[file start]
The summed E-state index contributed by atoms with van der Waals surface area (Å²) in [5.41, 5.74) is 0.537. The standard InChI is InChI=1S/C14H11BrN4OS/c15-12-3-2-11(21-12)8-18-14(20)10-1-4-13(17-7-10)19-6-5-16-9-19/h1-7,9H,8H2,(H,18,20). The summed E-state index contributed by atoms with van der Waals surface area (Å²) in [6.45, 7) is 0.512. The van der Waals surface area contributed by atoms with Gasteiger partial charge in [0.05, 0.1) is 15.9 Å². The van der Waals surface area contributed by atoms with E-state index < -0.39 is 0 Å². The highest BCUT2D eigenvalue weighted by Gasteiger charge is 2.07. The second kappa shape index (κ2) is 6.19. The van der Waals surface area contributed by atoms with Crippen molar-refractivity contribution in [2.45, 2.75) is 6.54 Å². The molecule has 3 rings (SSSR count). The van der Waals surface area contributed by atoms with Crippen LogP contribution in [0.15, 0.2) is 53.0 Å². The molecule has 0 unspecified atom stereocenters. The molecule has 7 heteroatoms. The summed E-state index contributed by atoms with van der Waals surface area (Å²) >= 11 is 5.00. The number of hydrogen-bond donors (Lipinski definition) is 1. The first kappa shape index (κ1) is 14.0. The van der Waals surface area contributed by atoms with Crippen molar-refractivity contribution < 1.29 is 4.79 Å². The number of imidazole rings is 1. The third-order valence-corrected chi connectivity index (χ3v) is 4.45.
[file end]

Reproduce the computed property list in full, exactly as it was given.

The summed E-state index contributed by atoms with van der Waals surface area (Å²) in [5.41, 5.74) is 0.537. The standard InChI is InChI=1S/C14H11BrN4OS/c15-12-3-2-11(21-12)8-18-14(20)10-1-4-13(17-7-10)19-6-5-16-9-19/h1-7,9H,8H2,(H,18,20). The summed E-state index contributed by atoms with van der Waals surface area (Å²) in [6.45, 7) is 0.512. The van der Waals surface area contributed by atoms with Gasteiger partial charge in [0.05, 0.1) is 15.9 Å². The van der Waals surface area contributed by atoms with E-state index < -0.39 is 0 Å². The highest BCUT2D eigenvalue weighted by Gasteiger charge is 2.07. The second kappa shape index (κ2) is 6.19. The van der Waals surface area contributed by atoms with Crippen molar-refractivity contribution in [2.45, 2.75) is 6.54 Å². The molecule has 3 rings (SSSR count). The van der Waals surface area contributed by atoms with Crippen LogP contribution in [0.15, 0.2) is 53.0 Å². The molecule has 0 unspecified atom stereocenters. The molecule has 7 heteroatoms. The summed E-state index contributed by atoms with van der Waals surface area (Å²) >= 11 is 5.00. The number of hydrogen-bond donors (Lipinski definition) is 1. The first kappa shape index (κ1) is 14.0. The van der Waals surface area contributed by atoms with Crippen molar-refractivity contribution < 1.29 is 4.79 Å². The number of imidazole rings is 1. The third-order valence-corrected chi connectivity index (χ3v) is 4.45.